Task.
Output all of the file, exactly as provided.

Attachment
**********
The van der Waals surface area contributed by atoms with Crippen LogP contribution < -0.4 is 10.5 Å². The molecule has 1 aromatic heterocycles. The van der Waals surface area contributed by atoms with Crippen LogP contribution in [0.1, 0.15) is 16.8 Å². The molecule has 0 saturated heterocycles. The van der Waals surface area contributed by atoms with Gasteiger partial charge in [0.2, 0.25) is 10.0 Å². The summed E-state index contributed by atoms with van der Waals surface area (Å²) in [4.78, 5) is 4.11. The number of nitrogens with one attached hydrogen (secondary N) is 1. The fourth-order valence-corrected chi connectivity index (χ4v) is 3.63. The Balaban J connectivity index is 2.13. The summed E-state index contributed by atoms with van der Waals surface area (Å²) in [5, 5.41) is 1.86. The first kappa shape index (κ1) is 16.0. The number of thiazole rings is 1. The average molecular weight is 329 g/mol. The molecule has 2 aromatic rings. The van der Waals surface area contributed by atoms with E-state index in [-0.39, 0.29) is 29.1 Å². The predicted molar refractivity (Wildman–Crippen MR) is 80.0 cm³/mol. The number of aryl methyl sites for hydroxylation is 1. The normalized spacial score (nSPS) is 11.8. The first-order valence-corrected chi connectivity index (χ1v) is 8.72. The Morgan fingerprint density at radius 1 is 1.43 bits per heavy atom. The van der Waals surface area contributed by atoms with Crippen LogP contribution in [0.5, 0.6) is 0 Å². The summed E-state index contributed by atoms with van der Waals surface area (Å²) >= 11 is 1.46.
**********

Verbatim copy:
The van der Waals surface area contributed by atoms with Crippen LogP contribution < -0.4 is 10.5 Å². The molecule has 1 aromatic heterocycles. The van der Waals surface area contributed by atoms with Crippen LogP contribution in [0.1, 0.15) is 16.8 Å². The molecule has 0 saturated heterocycles. The van der Waals surface area contributed by atoms with Gasteiger partial charge in [0.2, 0.25) is 10.0 Å². The summed E-state index contributed by atoms with van der Waals surface area (Å²) in [4.78, 5) is 4.11. The number of nitrogens with one attached hydrogen (secondary N) is 1. The fourth-order valence-corrected chi connectivity index (χ4v) is 3.63. The Balaban J connectivity index is 2.13. The summed E-state index contributed by atoms with van der Waals surface area (Å²) in [5, 5.41) is 1.86. The first kappa shape index (κ1) is 16.0. The number of thiazole rings is 1. The average molecular weight is 329 g/mol. The molecule has 2 aromatic rings. The van der Waals surface area contributed by atoms with E-state index in [-0.39, 0.29) is 29.1 Å². The predicted molar refractivity (Wildman–Crippen MR) is 80.0 cm³/mol. The number of aryl methyl sites for hydroxylation is 1. The normalized spacial score (nSPS) is 11.8. The first-order valence-corrected chi connectivity index (χ1v) is 8.72. The Morgan fingerprint density at radius 1 is 1.43 bits per heavy atom. The van der Waals surface area contributed by atoms with Crippen LogP contribution in [0.5, 0.6) is 0 Å². The summed E-state index contributed by atoms with van der Waals surface area (Å²) >= 11 is 1.46.